So I tried it. Tom was right.

The best words to describe After Dark is The Twilight Zone. The classic TV series often featured stories, settings, and characters that weren’t outright sci-fi or horror, but were just off-kilter enough to not be truly of this world. That describes After Dark.

The novel is set in a not-so-safe district of Tokyo. The narrator brings us in with a swooping eagle-eye view of the city (pretty after dark altmuch literally). Murakami uses an interesting technique where the narrator is our guide. He is nearly a character himself, though one who is never named or described. Instead he is the all-knowing, all-seeing, and he lets us have a glimpse.

What exactly do we glimpse? A pair of protagonists in their late teens chatting in a Denny’s after midnight. Mari is a 19-year-old student who doesn’t want to go home. Takahashi is a jazz musician on his way to an all-night practice. Mari and Takahashi met months earlier when Takahashi’s friend went on a date with Mari’s beautiful sister Eri.

What we get is a lot of talk between the two — on life, loneliness, alienation. After Dark almost reads like a play. We don’t get much action, but it doesn’t matter. These two characters are compelling.

Once Takahashi leaves Mari the action picks up. Mari gets tangled up with the manager of a “love hotel” where a Chinese prostitute has been beaten. We get glimpses of the dark side of this city, and it’s fascinating.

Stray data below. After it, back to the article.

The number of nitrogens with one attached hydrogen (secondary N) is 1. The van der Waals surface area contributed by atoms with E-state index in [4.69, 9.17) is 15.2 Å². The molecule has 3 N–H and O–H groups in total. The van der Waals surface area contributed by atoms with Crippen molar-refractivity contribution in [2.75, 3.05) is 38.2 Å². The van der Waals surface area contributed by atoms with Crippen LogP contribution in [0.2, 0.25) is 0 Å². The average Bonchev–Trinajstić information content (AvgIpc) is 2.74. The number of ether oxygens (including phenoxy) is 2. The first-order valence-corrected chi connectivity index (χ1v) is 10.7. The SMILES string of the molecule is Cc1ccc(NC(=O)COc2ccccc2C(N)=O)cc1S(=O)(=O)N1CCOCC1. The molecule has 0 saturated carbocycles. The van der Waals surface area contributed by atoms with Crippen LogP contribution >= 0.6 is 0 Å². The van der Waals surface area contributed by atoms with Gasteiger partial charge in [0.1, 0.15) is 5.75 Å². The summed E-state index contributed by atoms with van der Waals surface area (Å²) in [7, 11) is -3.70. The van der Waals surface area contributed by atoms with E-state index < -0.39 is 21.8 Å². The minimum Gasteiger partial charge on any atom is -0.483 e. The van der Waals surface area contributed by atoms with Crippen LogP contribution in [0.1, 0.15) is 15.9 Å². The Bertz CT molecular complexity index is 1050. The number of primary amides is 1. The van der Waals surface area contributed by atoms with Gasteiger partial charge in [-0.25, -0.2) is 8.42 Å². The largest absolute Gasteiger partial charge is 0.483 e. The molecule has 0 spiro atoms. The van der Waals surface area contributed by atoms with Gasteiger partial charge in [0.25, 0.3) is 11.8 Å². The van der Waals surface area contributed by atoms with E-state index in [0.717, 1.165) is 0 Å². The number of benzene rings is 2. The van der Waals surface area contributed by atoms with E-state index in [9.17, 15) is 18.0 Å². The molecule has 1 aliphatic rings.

two girlsThe real strangeness comes when we get to the story of Mari’s sister Eri, the breathtakingly beautiful model. Eri sleeps through the whole book. Except for when she becomes trapped inside a TV.

Yes. That’s right. Trapped in a TV. The brilliance of Murakami is that he could write that and pull it off.

If you choose to read After Dark — and you should — don’t expect plot-twisting thrills. What you’ll get instead is a haunting story about young people on the edge.

(Two Girls image courtesy of www.innakomarovsky.com/blog)

 

Want to kill Hitler? Good luck with that

Attention time travelers, killing Hitler, while noble, may not be as easy as it sounds.
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One of my favorite web sites, io9.com, compiled several literary/TV attempts to kill Hitler, and the results are not particularly encouraging.

In a nutshell, all the literary/TV tries either 1) fail miserably due to the bumblings of the time traveler, 2) end up working, only leading to an even worse outcome, or 3) actually CAUSE Hitler and WWII as we know it.

Now, I wasn’t aware that this was such a common trope. I’ve seen the Doctor Who episode, Let’s Kill Hitler, which actually had little to do with the big bad himself, and was more about developing one of my favorite Who characters, River Song (for a good intro to all things Who, watch the two-parter Silence in the Library). Hitler was quickly forgotten in the first ten minutes or so.

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And I remember watching one of the items on io9’s list – the Twilight Zone episode (in full here) where Katherine Heigl (!) time travels to visit baby Hitler. She’s not there for a friendly visit, and not to give it away, but history incorporates her mission with no noticeable change in the timeline.

Several of the other books/stories/etc on the list are intriguing, and worth a look. Read this clever short story here, in its entirety.

The moral of this story?

Time travel as a dramatic device is great for one reason – there are endless permutations and possibilities. One simple concept – killing Hitler – can be spun in countless entertaining ways. As long as it’s well executed, it will work.